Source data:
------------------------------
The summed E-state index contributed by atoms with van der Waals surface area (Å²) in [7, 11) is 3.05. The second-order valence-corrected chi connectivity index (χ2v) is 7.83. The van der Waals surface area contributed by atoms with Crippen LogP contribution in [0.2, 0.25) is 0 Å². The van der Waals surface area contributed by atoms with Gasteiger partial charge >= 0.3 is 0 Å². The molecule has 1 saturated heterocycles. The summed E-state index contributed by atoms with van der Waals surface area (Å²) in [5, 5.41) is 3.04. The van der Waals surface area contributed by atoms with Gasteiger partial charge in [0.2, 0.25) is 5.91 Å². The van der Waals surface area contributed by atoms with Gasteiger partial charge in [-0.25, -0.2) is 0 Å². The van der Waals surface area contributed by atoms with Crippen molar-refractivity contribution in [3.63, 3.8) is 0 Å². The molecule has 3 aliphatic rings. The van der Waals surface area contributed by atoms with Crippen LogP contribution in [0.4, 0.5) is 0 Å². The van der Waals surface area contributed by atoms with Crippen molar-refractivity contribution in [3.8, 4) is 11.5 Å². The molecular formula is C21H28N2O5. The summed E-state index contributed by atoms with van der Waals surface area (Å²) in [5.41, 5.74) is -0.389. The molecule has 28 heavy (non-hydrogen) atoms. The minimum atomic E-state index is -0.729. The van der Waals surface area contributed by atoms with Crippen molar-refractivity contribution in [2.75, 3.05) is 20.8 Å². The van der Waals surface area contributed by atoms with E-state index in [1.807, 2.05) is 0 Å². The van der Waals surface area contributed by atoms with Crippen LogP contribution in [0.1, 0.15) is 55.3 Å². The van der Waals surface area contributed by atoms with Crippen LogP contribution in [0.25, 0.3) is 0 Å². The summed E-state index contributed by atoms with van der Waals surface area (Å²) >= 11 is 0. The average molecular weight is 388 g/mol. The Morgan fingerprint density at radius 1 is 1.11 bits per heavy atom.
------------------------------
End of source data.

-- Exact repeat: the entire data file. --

The summed E-state index contributed by atoms with van der Waals surface area (Å²) in [7, 11) is 3.05. The second-order valence-corrected chi connectivity index (χ2v) is 7.83. The van der Waals surface area contributed by atoms with Crippen LogP contribution in [0.2, 0.25) is 0 Å². The van der Waals surface area contributed by atoms with Gasteiger partial charge >= 0.3 is 0 Å². The molecule has 1 saturated heterocycles. The summed E-state index contributed by atoms with van der Waals surface area (Å²) in [5, 5.41) is 3.04. The van der Waals surface area contributed by atoms with Gasteiger partial charge in [0.2, 0.25) is 5.91 Å². The van der Waals surface area contributed by atoms with Gasteiger partial charge in [-0.25, -0.2) is 0 Å². The van der Waals surface area contributed by atoms with Crippen molar-refractivity contribution in [3.63, 3.8) is 0 Å². The molecule has 3 aliphatic rings. The van der Waals surface area contributed by atoms with Crippen LogP contribution in [0.4, 0.5) is 0 Å². The van der Waals surface area contributed by atoms with Crippen molar-refractivity contribution in [3.8, 4) is 11.5 Å². The molecular formula is C21H28N2O5. The summed E-state index contributed by atoms with van der Waals surface area (Å²) in [5.41, 5.74) is -0.389. The molecule has 28 heavy (non-hydrogen) atoms. The minimum atomic E-state index is -0.729. The van der Waals surface area contributed by atoms with Crippen molar-refractivity contribution in [2.75, 3.05) is 20.8 Å². The van der Waals surface area contributed by atoms with E-state index in [1.807, 2.05) is 0 Å². The van der Waals surface area contributed by atoms with Crippen LogP contribution in [0.1, 0.15) is 55.3 Å². The van der Waals surface area contributed by atoms with Crippen LogP contribution in [0.25, 0.3) is 0 Å². The summed E-state index contributed by atoms with van der Waals surface area (Å²) >= 11 is 0. The average molecular weight is 388 g/mol. The Morgan fingerprint density at radius 1 is 1.11 bits per heavy atom.